Samuel Clemens, better known as Mark Twain, is one of the most celebrated authors in all of American literature. Born in Florida, Missouri in 1835, Twain moved to Hannibal, the town that inspired the location for some of his most famous novels, when he was four years old. He began his career working as an apprentice printer before moving on to work as a typesetter. His brother Orion had recently purchased The Hannibal Journal, and Twain frequently contributed articles and sketches to the publication. He later went on to realize a lifelong ambition of working on steamboat, a vocation which provided him with his pen name. “Mark twain” means the depth of the river measures twelve feet, which meant the water was safe for the steamboat. Twain worked on steamboats until the Civil War, at which point he enrolled in the Confederate Army for a period of less than a month. After the war, he moved to Nevada to be with his brother who was working there as a secretary to the governor. Twain worked briefly as a silver miner, and this experience inspired him to write his first successfully published piece of fiction. Though Twain is best known for his novels The Adventures of Tom Sawyer and Adventures of Huckleberry Finn, his first short story “The Celebrated Jumping Frog of Calaveras County” is more representative of his great achievements as a humorist.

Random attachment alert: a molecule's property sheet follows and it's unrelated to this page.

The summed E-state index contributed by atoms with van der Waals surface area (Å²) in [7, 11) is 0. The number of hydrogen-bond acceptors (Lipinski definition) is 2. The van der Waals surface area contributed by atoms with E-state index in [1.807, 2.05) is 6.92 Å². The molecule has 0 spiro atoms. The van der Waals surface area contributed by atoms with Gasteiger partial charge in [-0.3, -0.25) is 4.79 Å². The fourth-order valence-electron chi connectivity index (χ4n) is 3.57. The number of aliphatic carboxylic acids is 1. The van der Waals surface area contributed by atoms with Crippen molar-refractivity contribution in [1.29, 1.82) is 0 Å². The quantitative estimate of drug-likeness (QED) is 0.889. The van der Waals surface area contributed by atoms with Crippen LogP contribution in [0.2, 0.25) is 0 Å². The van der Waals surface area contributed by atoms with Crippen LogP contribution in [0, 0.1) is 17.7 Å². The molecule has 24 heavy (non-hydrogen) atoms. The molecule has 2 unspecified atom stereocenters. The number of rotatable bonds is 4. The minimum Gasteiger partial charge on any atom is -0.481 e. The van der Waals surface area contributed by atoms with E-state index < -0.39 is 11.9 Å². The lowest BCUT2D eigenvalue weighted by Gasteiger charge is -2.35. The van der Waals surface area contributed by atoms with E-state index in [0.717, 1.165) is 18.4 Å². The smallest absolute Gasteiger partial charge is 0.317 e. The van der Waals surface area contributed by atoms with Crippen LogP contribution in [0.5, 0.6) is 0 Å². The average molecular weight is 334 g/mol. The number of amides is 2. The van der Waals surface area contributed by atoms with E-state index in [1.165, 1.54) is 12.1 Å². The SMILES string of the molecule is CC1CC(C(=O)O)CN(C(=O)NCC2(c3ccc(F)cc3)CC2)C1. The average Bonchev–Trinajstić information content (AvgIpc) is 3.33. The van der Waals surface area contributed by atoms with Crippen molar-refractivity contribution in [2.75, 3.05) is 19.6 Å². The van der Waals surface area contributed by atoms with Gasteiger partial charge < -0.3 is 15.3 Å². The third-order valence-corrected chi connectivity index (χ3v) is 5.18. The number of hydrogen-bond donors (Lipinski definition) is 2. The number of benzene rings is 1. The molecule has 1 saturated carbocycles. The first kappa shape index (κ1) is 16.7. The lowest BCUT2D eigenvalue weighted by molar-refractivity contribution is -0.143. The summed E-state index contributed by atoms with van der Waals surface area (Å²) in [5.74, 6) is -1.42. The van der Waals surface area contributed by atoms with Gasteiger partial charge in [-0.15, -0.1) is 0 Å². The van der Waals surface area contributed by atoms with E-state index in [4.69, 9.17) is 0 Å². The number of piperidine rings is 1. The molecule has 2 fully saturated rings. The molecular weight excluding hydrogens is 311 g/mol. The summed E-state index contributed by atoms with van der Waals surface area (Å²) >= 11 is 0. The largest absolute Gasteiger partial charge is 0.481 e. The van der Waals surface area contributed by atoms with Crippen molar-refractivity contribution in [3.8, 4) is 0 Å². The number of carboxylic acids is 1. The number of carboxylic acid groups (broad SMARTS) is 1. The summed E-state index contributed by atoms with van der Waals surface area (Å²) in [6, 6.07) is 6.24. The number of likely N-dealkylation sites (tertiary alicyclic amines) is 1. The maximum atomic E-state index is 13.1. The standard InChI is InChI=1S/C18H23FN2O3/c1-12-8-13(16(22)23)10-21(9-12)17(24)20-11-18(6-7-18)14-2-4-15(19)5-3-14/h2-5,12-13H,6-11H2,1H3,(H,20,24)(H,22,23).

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Must-Have Books for World War II Book Collectors

By Adrienne Rivera. Apr 10, 2018. 9:00 AM.

Topics: Literature, Movie Tie-Ins, History